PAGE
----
Is Gr. Sarantis S.A. (ATH:SAR) a good dividend stock? How can we tell? Dividend paying companies with growing earnings can be highly rewarding in the long term. Yet sometimes, investors buy a popular dividend stock because of its yield, and then lose money if the company’s dividend doesn’t live up to expectations.
A slim 1.7% yield is hard to get excited about, but the long payment history is respectable. At the right price, or with strong growth opportunities, Gr. Sarantis could have potential. The company also bought back stock during the year, equivalent to approximately 0.8% of the company’s market capitalisation at the time. Some simple research can reduce the risk of buying Gr. Sarantis for its dividend – read on to learn more.
Companies (usually) pay dividends out of their earnings. If a company is paying more than it earns, the dividend might have to be cut. As a result, we should always investigate whether a company can afford its dividend, measured as a percentage of a company’s net income after tax. In the last year, Gr. Sarantis paid out 30% of its profit as dividends. A medium payout ratio strikes a good balance between paying dividends, and keeping enough back to invest in the business. One of the risks is that management reinvests the retained capital poorly instead of paying a higher dividend.
In addition to comparing dividends against profits, we should inspect whether the company generated enough cash to pay its dividend. Unfortunately, while Gr. Sarantis pays a dividend, it also reported negative free cash flow last year. While there may be a good reason for this, it’s not ideal from a dividend perspective.
One of the major risks of relying on dividend income, is the potential for a company to struggle financially and cut its dividend. Not only is your income cut, but the value of your investment declines as well – nasty. For the purpose of this article, we only scrutinise the last decade of Gr. Sarantis’s dividend payments. The dividend has been cut by more than 20% on at least one occasion historically. During the past ten-year period, the first annual payment was €0.015 in 2009, compared to €0.14 last year. Dividends per share have grown at approximately 25% per year over this time. Gr. Sarantis’s dividend payments have fluctuated, so it hasn’t grown 25% every year, but the CAGR is a useful rule of thumb for approximating the historical growth.
So, its dividends have grown at a rapid rate over this time, but payments have been cut in the past. The stock may still be worth considering as part of a diversified dividend portfolio.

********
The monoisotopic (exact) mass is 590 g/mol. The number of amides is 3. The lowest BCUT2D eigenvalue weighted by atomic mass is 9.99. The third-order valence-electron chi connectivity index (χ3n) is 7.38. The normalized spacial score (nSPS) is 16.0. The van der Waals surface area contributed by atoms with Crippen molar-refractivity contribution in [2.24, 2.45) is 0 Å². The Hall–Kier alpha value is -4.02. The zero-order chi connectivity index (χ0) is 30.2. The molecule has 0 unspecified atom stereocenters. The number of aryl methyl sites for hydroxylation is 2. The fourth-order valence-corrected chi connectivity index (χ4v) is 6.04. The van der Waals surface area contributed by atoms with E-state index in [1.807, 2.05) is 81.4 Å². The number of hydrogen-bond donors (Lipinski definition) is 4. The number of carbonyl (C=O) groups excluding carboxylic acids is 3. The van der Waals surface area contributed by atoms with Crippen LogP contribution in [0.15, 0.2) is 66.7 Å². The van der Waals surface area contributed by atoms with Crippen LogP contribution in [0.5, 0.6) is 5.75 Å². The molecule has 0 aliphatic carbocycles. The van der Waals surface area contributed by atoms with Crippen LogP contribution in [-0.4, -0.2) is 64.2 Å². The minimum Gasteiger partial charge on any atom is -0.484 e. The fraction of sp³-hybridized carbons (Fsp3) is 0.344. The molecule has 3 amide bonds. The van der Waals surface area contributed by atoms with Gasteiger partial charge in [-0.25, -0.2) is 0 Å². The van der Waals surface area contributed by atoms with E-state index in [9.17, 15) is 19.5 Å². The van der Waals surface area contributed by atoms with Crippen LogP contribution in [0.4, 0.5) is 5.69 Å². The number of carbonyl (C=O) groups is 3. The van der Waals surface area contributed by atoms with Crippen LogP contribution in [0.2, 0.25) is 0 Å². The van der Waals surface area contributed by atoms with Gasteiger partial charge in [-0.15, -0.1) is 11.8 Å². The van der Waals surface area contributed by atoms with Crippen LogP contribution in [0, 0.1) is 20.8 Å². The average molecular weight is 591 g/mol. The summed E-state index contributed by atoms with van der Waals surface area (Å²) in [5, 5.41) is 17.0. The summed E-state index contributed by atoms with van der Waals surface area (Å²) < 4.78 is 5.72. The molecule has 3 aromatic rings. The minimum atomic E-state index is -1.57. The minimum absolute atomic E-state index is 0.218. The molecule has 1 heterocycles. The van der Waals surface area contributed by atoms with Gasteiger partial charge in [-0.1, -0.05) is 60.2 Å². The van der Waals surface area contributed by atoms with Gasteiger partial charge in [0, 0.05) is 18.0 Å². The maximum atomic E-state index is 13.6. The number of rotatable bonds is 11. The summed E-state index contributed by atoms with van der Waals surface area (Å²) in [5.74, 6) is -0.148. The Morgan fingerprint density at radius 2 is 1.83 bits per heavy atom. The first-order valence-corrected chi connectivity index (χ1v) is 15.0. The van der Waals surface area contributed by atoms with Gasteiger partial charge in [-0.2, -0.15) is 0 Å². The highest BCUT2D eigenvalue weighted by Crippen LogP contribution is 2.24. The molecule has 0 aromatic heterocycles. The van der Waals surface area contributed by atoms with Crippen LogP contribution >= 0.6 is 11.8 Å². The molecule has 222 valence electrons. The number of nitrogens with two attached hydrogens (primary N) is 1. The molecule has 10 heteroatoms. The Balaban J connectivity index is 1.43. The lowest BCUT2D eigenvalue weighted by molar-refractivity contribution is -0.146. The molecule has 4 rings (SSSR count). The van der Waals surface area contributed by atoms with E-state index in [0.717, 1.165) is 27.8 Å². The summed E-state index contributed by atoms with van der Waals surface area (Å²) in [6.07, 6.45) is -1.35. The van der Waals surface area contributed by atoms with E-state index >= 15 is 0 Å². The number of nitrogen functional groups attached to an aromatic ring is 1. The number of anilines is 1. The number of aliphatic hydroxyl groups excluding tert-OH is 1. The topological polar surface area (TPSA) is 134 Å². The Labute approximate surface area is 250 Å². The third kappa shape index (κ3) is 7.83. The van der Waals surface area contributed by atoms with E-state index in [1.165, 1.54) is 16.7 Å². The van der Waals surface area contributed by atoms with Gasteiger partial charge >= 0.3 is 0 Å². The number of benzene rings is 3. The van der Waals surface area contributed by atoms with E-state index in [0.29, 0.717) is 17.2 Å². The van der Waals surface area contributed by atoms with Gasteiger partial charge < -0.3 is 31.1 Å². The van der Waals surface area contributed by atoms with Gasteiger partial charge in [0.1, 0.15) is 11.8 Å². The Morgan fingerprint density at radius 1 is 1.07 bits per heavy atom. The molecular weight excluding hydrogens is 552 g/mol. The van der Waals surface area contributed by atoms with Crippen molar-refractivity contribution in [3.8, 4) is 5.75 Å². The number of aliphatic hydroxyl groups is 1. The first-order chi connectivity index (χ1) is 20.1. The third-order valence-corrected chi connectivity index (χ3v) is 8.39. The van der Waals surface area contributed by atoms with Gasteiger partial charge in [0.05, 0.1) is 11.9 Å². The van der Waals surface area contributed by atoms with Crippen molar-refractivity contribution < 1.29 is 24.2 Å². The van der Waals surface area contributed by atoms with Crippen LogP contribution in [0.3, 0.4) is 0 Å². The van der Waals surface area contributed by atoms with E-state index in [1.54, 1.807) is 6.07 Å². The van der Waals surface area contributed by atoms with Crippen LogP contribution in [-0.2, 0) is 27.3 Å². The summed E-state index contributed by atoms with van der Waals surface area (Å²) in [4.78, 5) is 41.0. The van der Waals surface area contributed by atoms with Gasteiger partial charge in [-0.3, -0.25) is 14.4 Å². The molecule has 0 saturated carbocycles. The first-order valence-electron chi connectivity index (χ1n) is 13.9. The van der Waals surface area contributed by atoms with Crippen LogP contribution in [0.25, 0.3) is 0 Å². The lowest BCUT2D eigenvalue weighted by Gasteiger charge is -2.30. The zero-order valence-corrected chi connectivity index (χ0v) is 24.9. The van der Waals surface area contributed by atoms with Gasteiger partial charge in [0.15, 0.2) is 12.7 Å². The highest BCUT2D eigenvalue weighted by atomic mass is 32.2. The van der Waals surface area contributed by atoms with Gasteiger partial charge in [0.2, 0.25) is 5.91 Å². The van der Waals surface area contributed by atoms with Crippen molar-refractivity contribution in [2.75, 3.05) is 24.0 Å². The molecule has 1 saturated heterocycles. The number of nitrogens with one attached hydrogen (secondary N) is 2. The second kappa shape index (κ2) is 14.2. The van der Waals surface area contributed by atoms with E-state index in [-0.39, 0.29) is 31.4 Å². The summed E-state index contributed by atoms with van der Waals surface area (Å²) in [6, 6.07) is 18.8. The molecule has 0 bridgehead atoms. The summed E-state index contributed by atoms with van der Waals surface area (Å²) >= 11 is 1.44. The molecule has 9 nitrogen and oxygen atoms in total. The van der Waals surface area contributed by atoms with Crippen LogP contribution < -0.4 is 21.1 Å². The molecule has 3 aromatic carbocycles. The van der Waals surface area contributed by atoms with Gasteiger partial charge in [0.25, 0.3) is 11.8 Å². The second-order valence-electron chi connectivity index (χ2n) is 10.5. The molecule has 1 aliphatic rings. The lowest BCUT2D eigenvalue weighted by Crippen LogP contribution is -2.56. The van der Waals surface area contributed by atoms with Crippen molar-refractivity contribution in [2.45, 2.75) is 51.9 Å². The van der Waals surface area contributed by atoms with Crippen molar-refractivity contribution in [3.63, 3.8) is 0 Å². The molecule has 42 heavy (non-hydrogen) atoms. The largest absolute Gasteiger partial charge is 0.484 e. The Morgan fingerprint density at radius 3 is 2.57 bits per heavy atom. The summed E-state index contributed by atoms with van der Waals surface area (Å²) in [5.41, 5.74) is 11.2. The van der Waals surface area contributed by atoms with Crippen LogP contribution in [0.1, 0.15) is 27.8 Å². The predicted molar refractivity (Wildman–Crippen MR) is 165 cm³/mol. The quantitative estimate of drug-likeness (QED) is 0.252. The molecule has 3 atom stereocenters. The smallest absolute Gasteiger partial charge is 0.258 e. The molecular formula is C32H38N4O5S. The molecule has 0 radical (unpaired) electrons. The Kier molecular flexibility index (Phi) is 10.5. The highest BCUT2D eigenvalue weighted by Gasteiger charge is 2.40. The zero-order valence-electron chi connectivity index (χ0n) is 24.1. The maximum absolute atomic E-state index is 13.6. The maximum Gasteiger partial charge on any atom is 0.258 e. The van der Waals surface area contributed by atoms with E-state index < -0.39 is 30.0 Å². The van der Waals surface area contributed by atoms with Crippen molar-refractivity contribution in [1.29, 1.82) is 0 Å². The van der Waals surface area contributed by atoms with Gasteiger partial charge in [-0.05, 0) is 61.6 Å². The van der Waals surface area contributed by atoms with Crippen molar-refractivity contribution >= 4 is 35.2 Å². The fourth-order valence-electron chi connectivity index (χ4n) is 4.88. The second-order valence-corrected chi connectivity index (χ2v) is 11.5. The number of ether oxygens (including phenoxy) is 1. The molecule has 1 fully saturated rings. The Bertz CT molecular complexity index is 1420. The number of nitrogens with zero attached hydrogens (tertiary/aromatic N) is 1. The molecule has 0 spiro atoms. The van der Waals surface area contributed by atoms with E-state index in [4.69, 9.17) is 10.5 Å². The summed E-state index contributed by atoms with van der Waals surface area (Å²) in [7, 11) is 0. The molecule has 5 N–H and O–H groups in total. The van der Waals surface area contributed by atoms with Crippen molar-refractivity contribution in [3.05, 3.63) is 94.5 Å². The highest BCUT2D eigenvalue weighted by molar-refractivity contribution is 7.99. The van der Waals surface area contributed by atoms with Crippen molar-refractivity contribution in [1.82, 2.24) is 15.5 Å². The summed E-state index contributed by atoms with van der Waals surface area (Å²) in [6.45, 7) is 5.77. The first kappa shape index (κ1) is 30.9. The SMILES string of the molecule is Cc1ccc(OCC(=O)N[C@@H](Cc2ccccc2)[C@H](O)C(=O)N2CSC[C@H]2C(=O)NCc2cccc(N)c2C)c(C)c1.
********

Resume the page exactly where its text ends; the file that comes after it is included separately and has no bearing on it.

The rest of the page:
Dividend Growth Potential
With a relatively unstable dividend, it’s even more important to evaluate if earnings per share (EPS) are growing – it’s not worth taking the risk on a dividend getting cut, unless you might be rewarded with larger dividends in future. It’s good to see Gr. Sarantis has been growing its earnings per share at 17% a year over the past five years. Earnings per share have been growing at a good rate, and the company is paying less than half its earnings as dividends. We generally think this is an attractive combination, as it permits further reinvestment in the business.
When we look at a dividend stock, we need to form a judgement on whether the dividend will grow, if the company is able to maintain it in a wide range of economic circumstances, and if the dividend payout is sustainable. Gr. Sarantis has a low payout ratio, which we like, although it paid out virtually all of its generated cash. Next, earnings growth has been good, but unfortunately the dividend has been cut at least once in the past. While we’re not hugely bearish on it, overall we think there are potentially better dividend stocks than Gr. Sarantis out there.
Companies that are growing earnings tend to be the best dividend stocks over the long term. See what the 5 analysts we track are forecasting for Gr. Sarantis for free with public analyst estimates for the company.
Looking for more high-yielding dividend ideas? Try our curated list of dividend stocks with a yield above 3%.
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If you spot an error that warrants correction, please contact the editor at firstname.lastname@example.org. This article by Simply Wall St is general in nature. It does not constitute a recommendation to buy or sell any stock, and does not take account of your objectives, or your financial situation. Simply Wall St has no position in the stocks mentioned. Thank you for reading.